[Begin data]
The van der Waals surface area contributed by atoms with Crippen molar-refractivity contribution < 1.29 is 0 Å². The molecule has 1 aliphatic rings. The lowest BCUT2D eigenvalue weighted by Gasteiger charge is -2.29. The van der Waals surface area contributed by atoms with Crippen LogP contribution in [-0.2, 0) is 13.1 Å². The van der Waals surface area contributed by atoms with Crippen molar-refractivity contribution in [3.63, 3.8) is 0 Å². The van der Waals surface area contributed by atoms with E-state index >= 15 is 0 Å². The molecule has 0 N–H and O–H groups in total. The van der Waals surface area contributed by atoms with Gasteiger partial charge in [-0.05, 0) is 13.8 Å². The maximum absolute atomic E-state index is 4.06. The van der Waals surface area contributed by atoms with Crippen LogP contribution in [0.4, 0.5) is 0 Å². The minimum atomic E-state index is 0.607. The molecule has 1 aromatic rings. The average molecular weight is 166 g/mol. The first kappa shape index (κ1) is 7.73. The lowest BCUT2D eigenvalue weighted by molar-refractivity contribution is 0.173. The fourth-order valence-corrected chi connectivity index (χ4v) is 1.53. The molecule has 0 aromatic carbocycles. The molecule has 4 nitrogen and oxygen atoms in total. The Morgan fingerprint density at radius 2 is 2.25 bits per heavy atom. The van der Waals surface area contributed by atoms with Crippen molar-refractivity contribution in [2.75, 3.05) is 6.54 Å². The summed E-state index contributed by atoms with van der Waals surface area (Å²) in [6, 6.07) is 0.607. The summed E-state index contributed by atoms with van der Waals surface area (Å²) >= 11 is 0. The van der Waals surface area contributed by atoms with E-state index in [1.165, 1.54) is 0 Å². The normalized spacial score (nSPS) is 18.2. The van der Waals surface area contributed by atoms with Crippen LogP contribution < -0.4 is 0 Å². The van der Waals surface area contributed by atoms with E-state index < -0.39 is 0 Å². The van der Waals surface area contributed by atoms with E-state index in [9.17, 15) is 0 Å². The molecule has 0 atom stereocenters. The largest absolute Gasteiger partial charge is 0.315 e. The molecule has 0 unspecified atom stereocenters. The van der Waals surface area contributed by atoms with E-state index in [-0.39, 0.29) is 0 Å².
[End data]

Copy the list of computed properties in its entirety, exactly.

The van der Waals surface area contributed by atoms with Crippen molar-refractivity contribution < 1.29 is 0 Å². The molecule has 1 aliphatic rings. The lowest BCUT2D eigenvalue weighted by Gasteiger charge is -2.29. The van der Waals surface area contributed by atoms with Crippen LogP contribution in [-0.2, 0) is 13.1 Å². The van der Waals surface area contributed by atoms with Crippen molar-refractivity contribution in [3.63, 3.8) is 0 Å². The van der Waals surface area contributed by atoms with E-state index >= 15 is 0 Å². The molecule has 0 N–H and O–H groups in total. The van der Waals surface area contributed by atoms with Gasteiger partial charge in [-0.05, 0) is 13.8 Å². The maximum absolute atomic E-state index is 4.06. The van der Waals surface area contributed by atoms with Crippen LogP contribution in [0.4, 0.5) is 0 Å². The minimum atomic E-state index is 0.607. The molecule has 1 aromatic rings. The average molecular weight is 166 g/mol. The first kappa shape index (κ1) is 7.73. The lowest BCUT2D eigenvalue weighted by molar-refractivity contribution is 0.173. The fourth-order valence-corrected chi connectivity index (χ4v) is 1.53. The molecule has 0 aromatic carbocycles. The molecule has 4 nitrogen and oxygen atoms in total. The Morgan fingerprint density at radius 2 is 2.25 bits per heavy atom. The van der Waals surface area contributed by atoms with Crippen molar-refractivity contribution in [2.75, 3.05) is 6.54 Å². The summed E-state index contributed by atoms with van der Waals surface area (Å²) in [6, 6.07) is 0.607. The summed E-state index contributed by atoms with van der Waals surface area (Å²) >= 11 is 0. The van der Waals surface area contributed by atoms with E-state index in [1.165, 1.54) is 0 Å². The normalized spacial score (nSPS) is 18.2. The van der Waals surface area contributed by atoms with Crippen LogP contribution < -0.4 is 0 Å². The van der Waals surface area contributed by atoms with E-state index < -0.39 is 0 Å². The van der Waals surface area contributed by atoms with E-state index in [9.17, 15) is 0 Å². The molecule has 0 atom stereocenters. The largest absolute Gasteiger partial charge is 0.315 e. The molecule has 0 unspecified atom stereocenters. The van der Waals surface area contributed by atoms with E-state index in [-0.39, 0.29) is 0 Å².